In sweden, the exclusion of the Northern area of travel, in Sweden, the minister of foreign affairs


People play chess in a park, Stockholm, 29 May 2020, in the middle of the coronavirus Covid-19 pandemic.JONATHAN NACKSTRAND

The decision to exclude Sweden from the lifting of travel restrictions between the Nordic countries, Finland, Denmark and Norway, in the wake of the sars coronavirus pandemic, “has created wounds that will take time to heal,” the country minister of foreign affairs told CNBC.A decision not to implement a strict lock as its neighbours has meant that Sweden, which has seen a much greater number of coronavirus cases and deaths, has been left out of the relaxation of travel restrictions between the countries.

Since Monday, the citizens of the Nordic nations can largely travel to and from each others countries for work and leisure, but the Swedes are still subject to restrictions due to a higher infection rate in their countries.

The Swedish Foreign minister Ann Linde told CNBC on Tuesday that she had “mixed feelings” about the Nordic countries’ attitude towards Sweden at the moment, and that the move to exclude his country could damage relations.

“On the one hand, we had an absolutely fantastic co-operation with the Nordic countries, when it comes to the repatriation of our citizens … Sweden has taken home 8 600 Swedish from anywhere in the world with the help of our Nordic friends, and we have also taken 1 500 non-Swedish with one of our flights, so this has been fantastic for Nordic cooperation,” she said.

“But on the other hand … I think that these people who were very used to working as if there were no borders, have been very clear wake-up call that the different nations are treated differently) and I think it will be, in many people, creating wounds that may be difficult to heal. ”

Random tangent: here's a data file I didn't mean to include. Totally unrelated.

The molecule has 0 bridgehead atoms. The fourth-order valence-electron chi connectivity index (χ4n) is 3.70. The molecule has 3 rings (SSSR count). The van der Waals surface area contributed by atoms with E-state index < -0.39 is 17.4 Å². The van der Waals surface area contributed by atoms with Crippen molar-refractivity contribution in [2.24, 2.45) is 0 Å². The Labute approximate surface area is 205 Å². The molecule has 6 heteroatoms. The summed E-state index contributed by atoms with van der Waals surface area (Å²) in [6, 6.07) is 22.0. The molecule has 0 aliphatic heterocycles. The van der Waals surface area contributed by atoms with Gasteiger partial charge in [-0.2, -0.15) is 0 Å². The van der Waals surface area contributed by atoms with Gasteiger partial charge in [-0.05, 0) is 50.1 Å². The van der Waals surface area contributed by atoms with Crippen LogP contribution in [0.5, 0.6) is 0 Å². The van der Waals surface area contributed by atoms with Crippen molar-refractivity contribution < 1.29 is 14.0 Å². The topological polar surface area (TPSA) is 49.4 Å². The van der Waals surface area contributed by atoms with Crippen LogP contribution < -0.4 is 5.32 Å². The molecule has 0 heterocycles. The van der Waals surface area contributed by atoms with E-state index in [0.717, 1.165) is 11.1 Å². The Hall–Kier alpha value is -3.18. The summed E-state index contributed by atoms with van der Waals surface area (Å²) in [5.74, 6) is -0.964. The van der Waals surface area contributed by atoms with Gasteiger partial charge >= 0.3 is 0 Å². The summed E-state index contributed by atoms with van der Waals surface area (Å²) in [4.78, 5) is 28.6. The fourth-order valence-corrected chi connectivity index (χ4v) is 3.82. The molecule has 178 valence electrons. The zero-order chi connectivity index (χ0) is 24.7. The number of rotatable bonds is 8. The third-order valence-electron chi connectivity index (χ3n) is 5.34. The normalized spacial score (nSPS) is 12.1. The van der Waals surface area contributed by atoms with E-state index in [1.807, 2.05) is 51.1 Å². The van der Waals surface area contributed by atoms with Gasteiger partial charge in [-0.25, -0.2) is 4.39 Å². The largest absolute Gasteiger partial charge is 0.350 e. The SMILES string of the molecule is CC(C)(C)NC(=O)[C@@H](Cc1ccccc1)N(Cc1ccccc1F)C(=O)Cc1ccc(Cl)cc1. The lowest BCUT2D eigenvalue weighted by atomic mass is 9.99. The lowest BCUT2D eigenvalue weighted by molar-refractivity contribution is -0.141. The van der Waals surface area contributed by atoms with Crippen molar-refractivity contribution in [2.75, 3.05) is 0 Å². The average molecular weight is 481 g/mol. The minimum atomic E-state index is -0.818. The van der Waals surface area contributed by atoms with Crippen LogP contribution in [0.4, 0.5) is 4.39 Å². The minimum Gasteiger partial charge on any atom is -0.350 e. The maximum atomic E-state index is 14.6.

“I don’t worry about the future of the Nordic relations, and I’m really worried that it has created wounds that will take time to heal, particularly in the border area,” she said. Linde believed that the tensions of “healing” and that the government would do everything it can to help, ” but it might take some time. “

Not locking

The country of nearly 10 million people went against the grain in Europe, and a large part of the world, imposing a strict lock on the public life when the sars coronavirus pandemic, which emerged at the end of February and early March.

Instead of shuttering all but essential businesses such as grocery stores and pharmacies, like most European countries, Sweden, the government has authorized bars, restaurants and schools for under 16 years of age to remain open. It does prohibit mass rallies, and visits to elderly care homes, who have seen acute outbreaks of the virus, and has advocated for the social distance, the work at home, and a good personal hygiene.

The defence of Sweden, the strategy for the virus, Linde said that the goal of Sweden was the same as its neighbors: “To save lives and health, and to keep the health system able to manage the pressure of the coronavirus, to mitigate the effects on companies and work and this, by a mix of legally-binding measures and recommendations. “

“In the two areas, we can see where we have been the most different from the others. And that is that we have been keeping our schools up to the ninth year, until the age of 16 years, and we have not had a lock, which means that people should stay at home, ” she said.